Stemming from the aforementioned, the current work investigates the univariate and multivariate classification potential of keystroke dynamics variables and typing metadata and proposes a machine learning-based method for discriminating between young subjects with and without depressive tendency (DT), based on longitudinal data captured in-the-wild. The data collection study was remotely conducted via a custom application, namely TypeOfMood (https://play.google.com/store/apps/details?id=typeofmood.imeh=en), with a keyboard developed for the Android Operating System (OS) that participants installed on their own smartphone devices. TypeOfMood included a digitized version of the PHQ-9 questionnaire that each participant had to answer as the initial step. PHQ-9 scores were, afterwards, used to categorize participants into the two groups, i.e., subjects with DT and healthy controls (HC). For typing-related data logging, the participants used the custom keyboard of TypeOfMood, which replaced the default typing input method across all applications and aspects of the OS. The custom keyboard recorded keystroke timing information, i.e., sequences of timestamps of key presses and releases, as well as the relative-to-screen pixel coordinates of each key pressed and typing metadata (delete rate, number of characters typed and typing session duration), in the background, without interfering with participants’ routine typing. Timestamp sequences collected were used to extract traditional keystroke dynamics variables, widely used in similar works that investigated relationships with psychomotor impairment, i.e., the hold time (HT - time interval between pressing and releasing a key) and flight time (FT - time interval between releasing a key and pressing the next one). In this work, we further introduced two novel variables, i.e., speed (SP - the distance between successive keys divided by the flight time) and press-flight-rate (PFR - the ratio between the HT of a key and the FT to the next one). Statistical features of keystroke dynamics variables, along with typing metadata, extracted on a typing session level, were used to evaluate a classification pipeline under a leave-one-subject-out (LOSO) cross-validation scheme. The latter yields the probability of a subject having DT or being HC, by averaging probabilities deduced from her/his single typing sessions. An illustration of the feature vector extraction and classification process is depicted in Fig. 1.

Results

Regarding the dataset collected, the vast majority (76%) of typing-related data were captured while users typed messages on the Facebook Messenger application, while the rest were captured from typing on the Chrome mobile browser (5%), Instagram social media application (5%), WhatsApp messaging application (3%), and other applications (11%). Using the two-sided Mann-Whitney U test, no statistically significant difference was found between the two subject groups’ (with/without DT) distributions, as far as the percentage of application usage is concerned. In total, 34,581 typing sessions, corresponding to 234 hours of typing, were collected, with an average (std) of 55.14(50.08)/66.46(42.54) sessions per day, for subjects with/without DT, respectively.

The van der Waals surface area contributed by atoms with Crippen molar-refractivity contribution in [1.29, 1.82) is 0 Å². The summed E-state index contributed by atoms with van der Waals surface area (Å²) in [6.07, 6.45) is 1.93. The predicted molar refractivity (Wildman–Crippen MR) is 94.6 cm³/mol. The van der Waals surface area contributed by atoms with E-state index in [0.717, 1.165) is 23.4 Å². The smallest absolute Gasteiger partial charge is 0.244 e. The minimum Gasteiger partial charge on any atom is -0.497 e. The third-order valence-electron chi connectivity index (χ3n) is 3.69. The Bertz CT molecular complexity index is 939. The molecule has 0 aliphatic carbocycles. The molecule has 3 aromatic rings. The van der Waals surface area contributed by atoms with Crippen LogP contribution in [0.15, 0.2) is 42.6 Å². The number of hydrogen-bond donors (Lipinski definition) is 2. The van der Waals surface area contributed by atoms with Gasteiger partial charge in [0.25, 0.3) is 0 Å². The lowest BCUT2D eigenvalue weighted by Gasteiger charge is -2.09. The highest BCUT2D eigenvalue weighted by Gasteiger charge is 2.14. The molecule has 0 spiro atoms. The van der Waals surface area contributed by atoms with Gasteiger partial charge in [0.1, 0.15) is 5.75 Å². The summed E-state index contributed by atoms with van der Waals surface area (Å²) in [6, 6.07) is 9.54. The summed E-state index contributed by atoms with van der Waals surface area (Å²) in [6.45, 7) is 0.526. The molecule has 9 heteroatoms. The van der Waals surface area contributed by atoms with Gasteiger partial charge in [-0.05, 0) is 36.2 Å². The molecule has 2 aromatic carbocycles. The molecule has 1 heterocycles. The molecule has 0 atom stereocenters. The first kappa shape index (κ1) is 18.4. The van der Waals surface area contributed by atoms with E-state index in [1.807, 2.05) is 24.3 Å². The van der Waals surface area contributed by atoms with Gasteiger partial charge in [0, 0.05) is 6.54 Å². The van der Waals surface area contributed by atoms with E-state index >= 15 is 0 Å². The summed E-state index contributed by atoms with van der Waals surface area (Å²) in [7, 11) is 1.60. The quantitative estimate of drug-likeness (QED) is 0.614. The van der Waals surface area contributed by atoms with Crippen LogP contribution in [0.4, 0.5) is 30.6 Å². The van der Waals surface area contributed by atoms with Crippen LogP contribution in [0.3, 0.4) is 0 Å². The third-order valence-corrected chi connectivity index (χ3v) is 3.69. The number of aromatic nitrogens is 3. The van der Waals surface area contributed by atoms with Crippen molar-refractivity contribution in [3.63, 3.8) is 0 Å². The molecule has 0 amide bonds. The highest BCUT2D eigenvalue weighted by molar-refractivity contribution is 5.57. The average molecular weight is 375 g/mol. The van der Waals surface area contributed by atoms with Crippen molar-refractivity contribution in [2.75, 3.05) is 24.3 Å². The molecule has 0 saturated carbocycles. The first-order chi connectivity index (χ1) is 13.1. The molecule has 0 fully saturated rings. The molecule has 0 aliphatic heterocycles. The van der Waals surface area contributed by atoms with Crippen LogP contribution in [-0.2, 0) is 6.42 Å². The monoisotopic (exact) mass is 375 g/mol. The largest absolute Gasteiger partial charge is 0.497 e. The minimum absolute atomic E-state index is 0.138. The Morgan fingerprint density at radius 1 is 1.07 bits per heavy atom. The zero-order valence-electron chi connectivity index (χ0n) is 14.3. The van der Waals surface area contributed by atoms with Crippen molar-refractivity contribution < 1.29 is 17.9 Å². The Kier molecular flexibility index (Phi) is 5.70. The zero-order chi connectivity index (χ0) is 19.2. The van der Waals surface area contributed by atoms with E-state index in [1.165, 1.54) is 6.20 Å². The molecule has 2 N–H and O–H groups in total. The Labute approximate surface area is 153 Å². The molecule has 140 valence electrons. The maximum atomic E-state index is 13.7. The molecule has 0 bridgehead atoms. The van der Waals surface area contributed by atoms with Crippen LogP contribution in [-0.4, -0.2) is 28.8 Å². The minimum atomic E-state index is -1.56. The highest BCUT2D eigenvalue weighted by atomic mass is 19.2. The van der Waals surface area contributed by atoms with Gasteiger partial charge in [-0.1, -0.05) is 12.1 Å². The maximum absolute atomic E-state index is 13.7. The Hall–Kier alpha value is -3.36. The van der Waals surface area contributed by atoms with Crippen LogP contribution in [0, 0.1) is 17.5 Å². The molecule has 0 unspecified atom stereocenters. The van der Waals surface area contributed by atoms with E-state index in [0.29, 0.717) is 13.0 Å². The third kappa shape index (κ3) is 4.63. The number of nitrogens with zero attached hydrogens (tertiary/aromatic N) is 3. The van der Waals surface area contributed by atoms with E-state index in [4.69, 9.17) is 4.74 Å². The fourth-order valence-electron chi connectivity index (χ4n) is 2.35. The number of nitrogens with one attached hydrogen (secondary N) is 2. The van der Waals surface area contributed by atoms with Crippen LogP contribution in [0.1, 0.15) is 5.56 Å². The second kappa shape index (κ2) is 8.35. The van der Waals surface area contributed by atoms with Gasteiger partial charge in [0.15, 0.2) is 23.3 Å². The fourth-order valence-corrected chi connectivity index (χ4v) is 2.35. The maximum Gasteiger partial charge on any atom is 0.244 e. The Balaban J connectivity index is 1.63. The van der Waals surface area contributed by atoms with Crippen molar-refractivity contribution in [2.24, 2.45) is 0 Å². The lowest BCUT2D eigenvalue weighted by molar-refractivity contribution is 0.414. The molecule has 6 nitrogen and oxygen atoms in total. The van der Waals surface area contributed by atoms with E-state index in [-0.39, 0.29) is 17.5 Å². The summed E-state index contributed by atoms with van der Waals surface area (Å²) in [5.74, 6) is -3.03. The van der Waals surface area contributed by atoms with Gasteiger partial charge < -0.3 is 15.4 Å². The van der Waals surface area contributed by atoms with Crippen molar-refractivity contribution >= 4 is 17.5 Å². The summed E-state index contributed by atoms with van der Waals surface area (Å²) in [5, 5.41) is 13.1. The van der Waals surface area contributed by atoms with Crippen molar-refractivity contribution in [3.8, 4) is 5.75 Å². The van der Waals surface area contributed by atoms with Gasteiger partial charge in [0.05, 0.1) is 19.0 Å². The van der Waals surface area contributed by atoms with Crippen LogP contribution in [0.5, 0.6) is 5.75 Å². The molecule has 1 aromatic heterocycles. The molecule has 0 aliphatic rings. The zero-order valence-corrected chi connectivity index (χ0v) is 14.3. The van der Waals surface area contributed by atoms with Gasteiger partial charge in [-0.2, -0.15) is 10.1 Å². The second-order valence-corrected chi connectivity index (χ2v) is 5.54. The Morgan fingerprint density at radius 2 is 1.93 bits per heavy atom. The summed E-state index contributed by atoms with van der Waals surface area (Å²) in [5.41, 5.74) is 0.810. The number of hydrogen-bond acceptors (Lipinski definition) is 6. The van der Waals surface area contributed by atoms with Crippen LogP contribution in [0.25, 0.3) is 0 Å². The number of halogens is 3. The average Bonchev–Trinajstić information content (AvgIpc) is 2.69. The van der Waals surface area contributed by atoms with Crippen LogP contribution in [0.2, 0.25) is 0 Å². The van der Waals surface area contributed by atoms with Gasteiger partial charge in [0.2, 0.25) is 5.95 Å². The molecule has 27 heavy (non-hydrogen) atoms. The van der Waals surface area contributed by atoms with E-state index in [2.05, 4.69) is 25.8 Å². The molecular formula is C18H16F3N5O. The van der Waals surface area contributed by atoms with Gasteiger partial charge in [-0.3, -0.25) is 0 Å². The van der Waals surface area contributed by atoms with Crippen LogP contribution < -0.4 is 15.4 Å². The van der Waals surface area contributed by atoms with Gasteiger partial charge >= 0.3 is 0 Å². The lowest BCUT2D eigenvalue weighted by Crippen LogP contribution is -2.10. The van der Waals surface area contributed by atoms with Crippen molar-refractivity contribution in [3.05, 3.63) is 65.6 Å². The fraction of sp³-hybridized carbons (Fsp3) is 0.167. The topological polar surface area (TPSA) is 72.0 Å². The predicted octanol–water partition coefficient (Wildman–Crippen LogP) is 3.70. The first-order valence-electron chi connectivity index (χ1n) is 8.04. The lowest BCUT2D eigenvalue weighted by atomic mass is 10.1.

The performance of the proposed method was evaluated for different settings of the classification pipeline, which included three types of classifiers (Support Vector Machine Classifier33, Random Forest Classifier34 and Gradient Boosting Classifier35), feature selection and hyperparameter optimization, under the LOSO scheme, using Receiver Operating Characteristic (ROC) analysis. The best-performing pipeline, consisting of a Random Forest classifier and five-best feature selection, resulted in mean AUC = 0.89 [0.72–1.00; 95% Confidence Interval (CI)] with 0.82/86 sensitivity/specificity. ROC-based performance comparison of the different multivariate classification pipelines and the best univariate model, i.e., $${{\tilde{\mu }}_{i}}^{HT}$$, achieving an AUC = 0.85 (0.65–0.99; CI) with 0.82/0.86 sensitivity/specificity, is depicted in Fig. 2. Furthermore, Table 1 presents the results of group-level (subjects with DT and HC) statistical comparisons (using a two-sided Mann-Whitney U test) for each feature, as well as its importance and frequency of selection over all LOSO iterations for the best-performing pipeline. It is observed that certain features of HT, SP and PFR are consistently selected (satisfying the selection criterion of ≥90%), thereby their discriminatory potential is highlighted. Figure 3 depicts a group-wise comparison of the distributions of the consistently selected features, where it is seen that subjects categorized as with DT exhibit higher average HTs and PFRs, as well as more variant SPs and PFRs, than HC, denoting slower movements of the former subject group in comparison with the latter.